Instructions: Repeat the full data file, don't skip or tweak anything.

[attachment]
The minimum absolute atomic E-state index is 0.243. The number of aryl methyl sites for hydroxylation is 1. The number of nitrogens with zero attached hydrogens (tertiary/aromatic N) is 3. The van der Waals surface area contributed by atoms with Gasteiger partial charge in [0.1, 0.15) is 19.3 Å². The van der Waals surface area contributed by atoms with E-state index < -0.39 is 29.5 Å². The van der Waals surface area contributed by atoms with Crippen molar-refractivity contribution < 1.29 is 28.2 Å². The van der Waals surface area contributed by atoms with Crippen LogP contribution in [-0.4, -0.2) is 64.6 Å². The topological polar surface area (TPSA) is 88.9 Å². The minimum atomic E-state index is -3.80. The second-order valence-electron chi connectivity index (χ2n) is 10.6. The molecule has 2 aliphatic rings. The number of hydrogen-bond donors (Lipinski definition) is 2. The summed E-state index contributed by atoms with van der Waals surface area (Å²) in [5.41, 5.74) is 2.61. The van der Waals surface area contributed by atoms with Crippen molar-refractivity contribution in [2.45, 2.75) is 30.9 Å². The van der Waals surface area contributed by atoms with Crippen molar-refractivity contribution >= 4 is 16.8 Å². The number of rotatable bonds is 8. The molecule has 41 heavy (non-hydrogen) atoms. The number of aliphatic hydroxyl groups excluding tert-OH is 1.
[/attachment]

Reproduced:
The minimum absolute atomic E-state index is 0.243. The number of aryl methyl sites for hydroxylation is 1. The number of nitrogens with zero attached hydrogens (tertiary/aromatic N) is 3. The van der Waals surface area contributed by atoms with Gasteiger partial charge in [0.1, 0.15) is 19.3 Å². The van der Waals surface area contributed by atoms with E-state index < -0.39 is 29.5 Å². The van der Waals surface area contributed by atoms with Crippen molar-refractivity contribution < 1.29 is 28.2 Å². The van der Waals surface area contributed by atoms with Crippen LogP contribution in [-0.4, -0.2) is 64.6 Å². The topological polar surface area (TPSA) is 88.9 Å². The minimum atomic E-state index is -3.80. The second-order valence-electron chi connectivity index (χ2n) is 10.6. The molecule has 2 aliphatic rings. The number of hydrogen-bond donors (Lipinski definition) is 2. The summed E-state index contributed by atoms with van der Waals surface area (Å²) in [5.41, 5.74) is 2.61. The van der Waals surface area contributed by atoms with Crippen molar-refractivity contribution in [2.45, 2.75) is 30.9 Å². The van der Waals surface area contributed by atoms with Crippen molar-refractivity contribution >= 4 is 16.8 Å². The number of rotatable bonds is 8. The molecule has 41 heavy (non-hydrogen) atoms. The number of aliphatic hydroxyl groups excluding tert-OH is 1.